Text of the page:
(Not) Sleeping With a Snorer


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How to Silence the Noise Without Resorting to Murder

We all know how important a full night’s rest is to proper functioning during the day. But what can you do when you can’t sleep because your partner or roommate regularly saws logs?

As we get older, we may become lighter sleepers; any tiny noise our partner makes wakes us up. Likewise, as we age, many of the causes of snoring become more pronounced. So even if you were fine sleeping with your partner for years, or even decades, things may be different now.

What causes snoring to begin with? Basically, as you progress from light to deep sleep, your throat, tongue and other tissues relax and partially block your airway. This forces air through a narrower opening which may lead to vibration of the tissues and that familiar ruckus.

Yes, you heard that right, you are partially blocking your airway. Indeed, according to the Mayo ClinicOpens in a new tab., snoring is associated with obstructive sleep apnea (OSA), where the snorer may actually stop breathing.

Fortunately, this lack of oxygen will wake them up, and they’ll start breathing again. They may or may not remember waking up, but if they have any of the following symptoms, make them seek out the advice of a medical professional.

  • You witness their breathing pauses during sleep
  • Excessive daytime sleepiness
  • Problems concentrating
  • Morning headaches
  • Waking up with a sore throat
  • Restless sleep
  • Gasping or choking at night
  • High blood pressure
  • Chest pain at night
  • Snoring loud enough to wake up you, their partner
  • (In children, poor attention span, behavioral issues, or poor school performance)

How can a snorer reduce their snoring?

Everyone is entitled to a good night’s sleep.

Part of the solution resides with the guilty snorer. The first step is for them to acknowledge the problem. At best, they are keeping you from a good night’s rest, at worst, their own health may be in jeopardy.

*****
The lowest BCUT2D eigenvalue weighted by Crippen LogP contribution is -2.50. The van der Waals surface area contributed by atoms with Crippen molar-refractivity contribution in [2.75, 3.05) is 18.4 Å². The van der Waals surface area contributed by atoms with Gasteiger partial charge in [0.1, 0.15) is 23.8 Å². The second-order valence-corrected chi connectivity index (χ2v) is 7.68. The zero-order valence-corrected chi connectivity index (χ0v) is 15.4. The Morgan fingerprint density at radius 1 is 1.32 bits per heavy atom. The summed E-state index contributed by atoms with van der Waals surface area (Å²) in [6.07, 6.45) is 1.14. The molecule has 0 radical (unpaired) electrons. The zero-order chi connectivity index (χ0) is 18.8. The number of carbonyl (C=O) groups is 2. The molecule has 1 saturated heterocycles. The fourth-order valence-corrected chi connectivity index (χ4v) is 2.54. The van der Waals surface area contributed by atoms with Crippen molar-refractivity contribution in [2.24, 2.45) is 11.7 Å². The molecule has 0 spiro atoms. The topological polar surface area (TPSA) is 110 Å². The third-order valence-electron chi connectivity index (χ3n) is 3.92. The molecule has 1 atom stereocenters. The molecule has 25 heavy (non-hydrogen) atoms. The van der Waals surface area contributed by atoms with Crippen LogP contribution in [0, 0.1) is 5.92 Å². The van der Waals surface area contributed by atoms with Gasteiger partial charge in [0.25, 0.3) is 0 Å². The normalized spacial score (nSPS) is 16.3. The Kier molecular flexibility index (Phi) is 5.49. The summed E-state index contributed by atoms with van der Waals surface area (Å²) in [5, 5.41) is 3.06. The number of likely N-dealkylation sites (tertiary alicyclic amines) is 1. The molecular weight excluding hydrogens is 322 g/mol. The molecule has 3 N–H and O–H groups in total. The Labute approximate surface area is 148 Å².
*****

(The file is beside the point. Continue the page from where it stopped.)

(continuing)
There are several risk factors for snoringOpens in a new tab., some of which the snorer can control, others not so much. Factors you can’t control include family history and having a narrow airway. And being a man.

However, there are a few factors the snorer can control:

  1. Lose weight
  2. Avoid alcohol before bed

Alcohol relaxes your throat, tongue, and other muscles, increasing the risk of snoring. The same goes for sedatives, including anti-anxiety medications, such as lorazepam (Ativan) and diazepam (Valium).Opens in a new tab.

Note, the ban on alcohol/sedatives does NOT apply to the snoring victim…

(But all joking aside, drugging yourself to sleep is not a long-term solution to sleeping with a snorer.)

Another risk factor is nasal issues. This could be a structural issue, such as a deviated septum, or simply a stuffy nose from allergies. If the latter:

  1. Clear your bedroom of potential allergens.Opens in a new tab.

And obviously, discuss potential allergy issues, including medications, with your doctor.

Products, such as “Breathe Right Nasal Strips”Opens in a new tab. might help open up stuffy noses but are no guarantee.

Image ©Prakasit Khuansuwan via Canva.com

Snoring and Sleeping Position

Not always, but sometimes your sleeping position is to blame. You are far more likely to snore if you sleep on your back.

  1. If you are the snorer, you can train yourself to sleep on your side

Yes, as a former-back-sleeper (and back snorer) I can attest that this can be done! Whenever you find yourself on your back, make a conscious effort to move to your side.

Note, that back sleepers prefer thinner pillows and firmer mattresses, so you may have to make a few adjustments. Try a taller pillow or add a padded mattress cover.